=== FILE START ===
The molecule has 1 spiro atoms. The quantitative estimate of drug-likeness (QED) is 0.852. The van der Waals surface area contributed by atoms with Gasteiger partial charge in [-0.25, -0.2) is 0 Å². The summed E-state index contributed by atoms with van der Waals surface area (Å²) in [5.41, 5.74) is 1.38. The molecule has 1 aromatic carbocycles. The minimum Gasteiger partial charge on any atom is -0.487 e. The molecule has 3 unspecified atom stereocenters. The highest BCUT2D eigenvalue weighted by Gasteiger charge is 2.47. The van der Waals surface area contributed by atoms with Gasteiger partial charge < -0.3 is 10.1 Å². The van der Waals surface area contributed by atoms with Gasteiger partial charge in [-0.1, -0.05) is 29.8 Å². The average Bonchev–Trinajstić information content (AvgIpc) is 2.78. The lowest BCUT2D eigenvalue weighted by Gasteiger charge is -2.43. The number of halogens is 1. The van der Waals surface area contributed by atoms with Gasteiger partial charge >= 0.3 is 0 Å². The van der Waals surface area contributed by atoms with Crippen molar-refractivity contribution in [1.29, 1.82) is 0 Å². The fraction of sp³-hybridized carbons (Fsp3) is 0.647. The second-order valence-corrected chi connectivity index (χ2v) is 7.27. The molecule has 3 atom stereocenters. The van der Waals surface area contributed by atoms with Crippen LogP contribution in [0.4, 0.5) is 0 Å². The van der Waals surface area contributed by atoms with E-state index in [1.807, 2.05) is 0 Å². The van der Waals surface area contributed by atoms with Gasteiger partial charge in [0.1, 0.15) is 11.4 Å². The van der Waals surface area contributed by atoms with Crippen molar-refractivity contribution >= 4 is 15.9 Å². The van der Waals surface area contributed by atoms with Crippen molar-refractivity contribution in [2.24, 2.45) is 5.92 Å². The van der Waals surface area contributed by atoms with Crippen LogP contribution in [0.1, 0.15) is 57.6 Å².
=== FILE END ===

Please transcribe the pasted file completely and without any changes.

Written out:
The molecule has 1 spiro atoms. The quantitative estimate of drug-likeness (QED) is 0.852. The van der Waals surface area contributed by atoms with Gasteiger partial charge in [-0.25, -0.2) is 0 Å². The summed E-state index contributed by atoms with van der Waals surface area (Å²) in [5.41, 5.74) is 1.38. The molecule has 1 aromatic carbocycles. The minimum Gasteiger partial charge on any atom is -0.487 e. The molecule has 3 unspecified atom stereocenters. The highest BCUT2D eigenvalue weighted by Gasteiger charge is 2.47. The van der Waals surface area contributed by atoms with Gasteiger partial charge < -0.3 is 10.1 Å². The van der Waals surface area contributed by atoms with Gasteiger partial charge in [-0.1, -0.05) is 29.8 Å². The average Bonchev–Trinajstić information content (AvgIpc) is 2.78. The lowest BCUT2D eigenvalue weighted by Gasteiger charge is -2.43. The number of halogens is 1. The van der Waals surface area contributed by atoms with Gasteiger partial charge >= 0.3 is 0 Å². The van der Waals surface area contributed by atoms with Crippen molar-refractivity contribution in [1.29, 1.82) is 0 Å². The fraction of sp³-hybridized carbons (Fsp3) is 0.647. The second-order valence-corrected chi connectivity index (χ2v) is 7.27. The molecule has 3 atom stereocenters. The van der Waals surface area contributed by atoms with Crippen LogP contribution in [0.4, 0.5) is 0 Å². The van der Waals surface area contributed by atoms with E-state index in [1.807, 2.05) is 0 Å². The van der Waals surface area contributed by atoms with Gasteiger partial charge in [0.1, 0.15) is 11.4 Å². The van der Waals surface area contributed by atoms with Crippen molar-refractivity contribution >= 4 is 15.9 Å². The van der Waals surface area contributed by atoms with Crippen molar-refractivity contribution in [2.24, 2.45) is 5.92 Å². The van der Waals surface area contributed by atoms with Crippen LogP contribution in [0.1, 0.15) is 57.6 Å².